Naukratis: Greeks in Egypt

Alexandra Villing, Marianne Bergeron, Giorgos Bourogiannis, Alan Johnston, François Leclère, Aurélia Masson and Ross Thomas

With Daniel von Recklinghausen, Jeffrey Spencer, Valerie Smallwood, Virginia Webb and Susan Woodford

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Supported by

The Leverhulme Trust
  • The Shelby White - Leon Levy Program for Archaeological Publications
  • Christian Levett and the Mougins Museum of Classical Art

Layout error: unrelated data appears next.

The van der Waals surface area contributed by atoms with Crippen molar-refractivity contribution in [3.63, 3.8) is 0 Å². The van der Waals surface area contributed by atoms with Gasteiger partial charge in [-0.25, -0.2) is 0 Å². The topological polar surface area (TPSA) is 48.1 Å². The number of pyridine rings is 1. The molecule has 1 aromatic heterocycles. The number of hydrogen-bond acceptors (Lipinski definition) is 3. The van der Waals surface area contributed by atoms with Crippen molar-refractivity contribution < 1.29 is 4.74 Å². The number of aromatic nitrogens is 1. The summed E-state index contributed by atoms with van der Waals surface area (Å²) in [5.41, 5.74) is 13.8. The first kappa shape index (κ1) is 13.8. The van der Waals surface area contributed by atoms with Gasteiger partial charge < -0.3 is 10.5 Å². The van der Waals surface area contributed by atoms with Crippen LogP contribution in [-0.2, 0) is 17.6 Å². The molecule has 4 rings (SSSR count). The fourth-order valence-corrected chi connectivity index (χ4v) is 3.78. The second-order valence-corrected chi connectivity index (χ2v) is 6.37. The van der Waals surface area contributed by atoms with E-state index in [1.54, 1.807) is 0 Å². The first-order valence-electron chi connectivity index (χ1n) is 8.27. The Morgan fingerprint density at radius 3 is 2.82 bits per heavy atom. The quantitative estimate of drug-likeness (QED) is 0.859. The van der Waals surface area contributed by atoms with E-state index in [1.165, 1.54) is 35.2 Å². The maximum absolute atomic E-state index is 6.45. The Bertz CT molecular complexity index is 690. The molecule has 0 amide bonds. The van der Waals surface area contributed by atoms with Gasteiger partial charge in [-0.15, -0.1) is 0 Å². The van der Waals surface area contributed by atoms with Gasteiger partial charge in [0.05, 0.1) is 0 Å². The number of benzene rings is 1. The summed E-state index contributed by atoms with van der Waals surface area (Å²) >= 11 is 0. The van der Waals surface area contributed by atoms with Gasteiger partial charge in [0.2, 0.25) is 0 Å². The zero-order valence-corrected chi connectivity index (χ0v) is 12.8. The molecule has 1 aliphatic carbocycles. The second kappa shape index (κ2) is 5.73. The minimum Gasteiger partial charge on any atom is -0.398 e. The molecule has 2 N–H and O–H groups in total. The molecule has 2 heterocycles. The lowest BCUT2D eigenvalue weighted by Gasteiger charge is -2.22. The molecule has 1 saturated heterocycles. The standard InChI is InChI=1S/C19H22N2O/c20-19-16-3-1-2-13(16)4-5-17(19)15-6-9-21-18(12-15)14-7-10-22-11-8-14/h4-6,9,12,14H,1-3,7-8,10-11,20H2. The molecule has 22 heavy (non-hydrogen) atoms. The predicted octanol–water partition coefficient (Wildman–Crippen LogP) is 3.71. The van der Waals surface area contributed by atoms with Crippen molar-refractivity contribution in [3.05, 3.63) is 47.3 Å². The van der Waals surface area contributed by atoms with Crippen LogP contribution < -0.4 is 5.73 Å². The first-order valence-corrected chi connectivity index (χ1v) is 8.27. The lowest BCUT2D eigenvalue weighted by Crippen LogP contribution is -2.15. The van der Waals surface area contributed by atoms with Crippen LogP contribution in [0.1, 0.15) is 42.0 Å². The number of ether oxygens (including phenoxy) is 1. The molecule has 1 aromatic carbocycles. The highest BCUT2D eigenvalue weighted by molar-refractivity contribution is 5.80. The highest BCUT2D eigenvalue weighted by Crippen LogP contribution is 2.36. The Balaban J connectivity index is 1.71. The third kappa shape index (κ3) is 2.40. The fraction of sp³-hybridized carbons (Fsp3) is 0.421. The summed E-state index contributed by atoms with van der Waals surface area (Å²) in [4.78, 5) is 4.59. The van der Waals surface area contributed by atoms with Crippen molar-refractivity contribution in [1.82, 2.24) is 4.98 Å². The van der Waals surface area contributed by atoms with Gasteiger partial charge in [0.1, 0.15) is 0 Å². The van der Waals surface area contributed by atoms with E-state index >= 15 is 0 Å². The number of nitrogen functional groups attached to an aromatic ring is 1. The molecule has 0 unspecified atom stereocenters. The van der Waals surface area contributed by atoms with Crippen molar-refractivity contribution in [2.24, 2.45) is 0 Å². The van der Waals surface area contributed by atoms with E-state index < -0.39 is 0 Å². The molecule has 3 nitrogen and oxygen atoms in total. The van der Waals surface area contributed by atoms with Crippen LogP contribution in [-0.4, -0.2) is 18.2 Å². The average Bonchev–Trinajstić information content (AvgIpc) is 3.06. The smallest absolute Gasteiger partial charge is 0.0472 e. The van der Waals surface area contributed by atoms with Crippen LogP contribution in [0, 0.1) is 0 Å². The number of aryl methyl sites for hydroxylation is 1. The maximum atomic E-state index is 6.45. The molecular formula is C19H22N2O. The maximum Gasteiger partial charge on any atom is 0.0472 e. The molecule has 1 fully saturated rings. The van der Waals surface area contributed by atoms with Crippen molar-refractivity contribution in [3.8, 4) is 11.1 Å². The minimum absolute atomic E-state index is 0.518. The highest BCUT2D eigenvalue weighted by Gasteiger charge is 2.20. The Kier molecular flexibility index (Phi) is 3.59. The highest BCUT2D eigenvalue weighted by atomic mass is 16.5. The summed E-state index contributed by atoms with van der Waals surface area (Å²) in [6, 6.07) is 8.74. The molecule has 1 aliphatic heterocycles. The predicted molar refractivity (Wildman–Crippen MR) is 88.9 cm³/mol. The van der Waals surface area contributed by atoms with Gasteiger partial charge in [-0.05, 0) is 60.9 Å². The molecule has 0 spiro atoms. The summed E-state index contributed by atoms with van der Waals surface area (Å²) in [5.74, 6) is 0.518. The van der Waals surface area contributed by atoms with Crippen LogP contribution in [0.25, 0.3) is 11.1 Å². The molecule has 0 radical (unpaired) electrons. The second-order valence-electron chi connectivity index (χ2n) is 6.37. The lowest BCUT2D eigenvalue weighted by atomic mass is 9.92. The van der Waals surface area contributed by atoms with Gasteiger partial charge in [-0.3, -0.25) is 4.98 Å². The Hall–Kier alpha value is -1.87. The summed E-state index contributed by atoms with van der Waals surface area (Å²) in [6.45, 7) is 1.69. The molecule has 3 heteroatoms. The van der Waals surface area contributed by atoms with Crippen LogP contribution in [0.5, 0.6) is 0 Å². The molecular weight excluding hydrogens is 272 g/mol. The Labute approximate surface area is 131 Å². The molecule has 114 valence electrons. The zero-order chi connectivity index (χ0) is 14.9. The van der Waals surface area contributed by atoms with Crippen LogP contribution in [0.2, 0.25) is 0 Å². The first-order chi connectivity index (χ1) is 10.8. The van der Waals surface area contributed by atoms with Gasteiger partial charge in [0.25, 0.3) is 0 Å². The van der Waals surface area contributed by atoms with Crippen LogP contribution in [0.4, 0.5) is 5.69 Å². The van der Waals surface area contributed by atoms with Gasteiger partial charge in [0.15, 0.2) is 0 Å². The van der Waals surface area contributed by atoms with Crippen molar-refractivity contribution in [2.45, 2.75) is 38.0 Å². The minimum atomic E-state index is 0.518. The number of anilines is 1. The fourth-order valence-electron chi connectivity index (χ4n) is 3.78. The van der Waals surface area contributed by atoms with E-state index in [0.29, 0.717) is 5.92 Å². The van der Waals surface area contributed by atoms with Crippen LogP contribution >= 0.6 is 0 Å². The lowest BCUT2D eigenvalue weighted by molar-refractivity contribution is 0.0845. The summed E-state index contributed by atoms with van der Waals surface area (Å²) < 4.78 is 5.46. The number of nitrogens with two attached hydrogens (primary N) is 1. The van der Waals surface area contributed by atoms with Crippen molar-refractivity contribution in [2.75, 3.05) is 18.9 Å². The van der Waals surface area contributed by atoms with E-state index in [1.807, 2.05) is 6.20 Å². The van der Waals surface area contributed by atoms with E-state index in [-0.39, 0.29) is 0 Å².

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Offering spoons

 

Aurélia Masson

The offering spoons of Naukratis are a small but coherent group of Egyptian finds from the 26th  early 27th dynasties. Often somewhat misleadingly referred to as cosmetic dishes or toilet spoons, their iconography is directly inspired by the act of offering or the offerings themselves. Their presence and possible production at Naukratis is highly suggestive of Egyptian cultic practices, or at least of a significant element of Egytian material culture at the site during the early Late Period.

Boston, Museum of Fine Arts 88.1047. Offering spoon in the form of a hand holding a mussel-shaped scoop, from Naukratis. Photograph © Museum of Fine Arts, Boston